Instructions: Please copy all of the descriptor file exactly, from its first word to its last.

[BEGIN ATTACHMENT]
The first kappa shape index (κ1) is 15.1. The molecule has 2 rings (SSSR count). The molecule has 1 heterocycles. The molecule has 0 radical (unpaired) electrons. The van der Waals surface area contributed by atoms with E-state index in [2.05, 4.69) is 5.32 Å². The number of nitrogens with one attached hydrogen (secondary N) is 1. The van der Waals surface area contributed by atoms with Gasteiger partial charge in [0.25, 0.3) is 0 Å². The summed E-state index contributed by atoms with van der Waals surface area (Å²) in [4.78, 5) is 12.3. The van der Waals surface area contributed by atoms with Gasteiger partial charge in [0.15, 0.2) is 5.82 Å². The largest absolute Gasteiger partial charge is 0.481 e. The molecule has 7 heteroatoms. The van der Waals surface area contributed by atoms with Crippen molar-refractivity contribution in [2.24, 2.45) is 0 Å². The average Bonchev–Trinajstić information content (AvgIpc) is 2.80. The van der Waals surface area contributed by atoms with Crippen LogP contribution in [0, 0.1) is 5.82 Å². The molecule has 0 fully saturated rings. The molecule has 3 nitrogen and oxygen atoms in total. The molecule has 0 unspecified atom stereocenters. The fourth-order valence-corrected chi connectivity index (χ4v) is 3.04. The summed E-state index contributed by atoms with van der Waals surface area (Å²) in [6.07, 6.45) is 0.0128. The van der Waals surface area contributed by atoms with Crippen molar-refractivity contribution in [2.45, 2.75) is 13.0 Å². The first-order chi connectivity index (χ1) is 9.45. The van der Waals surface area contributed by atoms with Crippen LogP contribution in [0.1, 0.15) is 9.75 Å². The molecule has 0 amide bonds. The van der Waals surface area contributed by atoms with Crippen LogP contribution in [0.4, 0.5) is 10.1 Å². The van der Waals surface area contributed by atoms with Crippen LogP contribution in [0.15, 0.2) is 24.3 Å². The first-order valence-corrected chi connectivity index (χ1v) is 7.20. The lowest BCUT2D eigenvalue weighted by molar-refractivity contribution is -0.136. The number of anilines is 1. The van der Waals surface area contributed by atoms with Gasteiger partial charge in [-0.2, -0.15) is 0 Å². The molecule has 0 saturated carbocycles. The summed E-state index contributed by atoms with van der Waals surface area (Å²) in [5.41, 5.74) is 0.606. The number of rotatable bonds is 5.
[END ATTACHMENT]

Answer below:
The first kappa shape index (κ1) is 15.1. The molecule has 2 rings (SSSR count). The molecule has 1 heterocycles. The molecule has 0 radical (unpaired) electrons. The van der Waals surface area contributed by atoms with E-state index in [2.05, 4.69) is 5.32 Å². The number of nitrogens with one attached hydrogen (secondary N) is 1. The van der Waals surface area contributed by atoms with Gasteiger partial charge in [0.25, 0.3) is 0 Å². The summed E-state index contributed by atoms with van der Waals surface area (Å²) in [4.78, 5) is 12.3. The van der Waals surface area contributed by atoms with Gasteiger partial charge in [0.15, 0.2) is 5.82 Å². The largest absolute Gasteiger partial charge is 0.481 e. The molecule has 7 heteroatoms. The van der Waals surface area contributed by atoms with Crippen molar-refractivity contribution in [2.24, 2.45) is 0 Å². The average Bonchev–Trinajstić information content (AvgIpc) is 2.80. The van der Waals surface area contributed by atoms with Crippen LogP contribution in [0, 0.1) is 5.82 Å². The molecule has 0 fully saturated rings. The molecule has 3 nitrogen and oxygen atoms in total. The molecule has 0 unspecified atom stereocenters. The fourth-order valence-corrected chi connectivity index (χ4v) is 3.04. The summed E-state index contributed by atoms with van der Waals surface area (Å²) in [6.07, 6.45) is 0.0128. The van der Waals surface area contributed by atoms with Crippen molar-refractivity contribution in [2.45, 2.75) is 13.0 Å². The first-order chi connectivity index (χ1) is 9.45. The van der Waals surface area contributed by atoms with Crippen LogP contribution in [0.1, 0.15) is 9.75 Å². The molecule has 0 amide bonds. The van der Waals surface area contributed by atoms with Crippen LogP contribution in [0.4, 0.5) is 10.1 Å². The van der Waals surface area contributed by atoms with Crippen LogP contribution in [0.15, 0.2) is 24.3 Å². The first-order valence-corrected chi connectivity index (χ1v) is 7.20. The lowest BCUT2D eigenvalue weighted by molar-refractivity contribution is -0.136. The number of anilines is 1. The van der Waals surface area contributed by atoms with Gasteiger partial charge in [-0.2, -0.15) is 0 Å². The molecule has 0 saturated carbocycles. The summed E-state index contributed by atoms with van der Waals surface area (Å²) in [5.41, 5.74) is 0.606. The number of rotatable bonds is 5.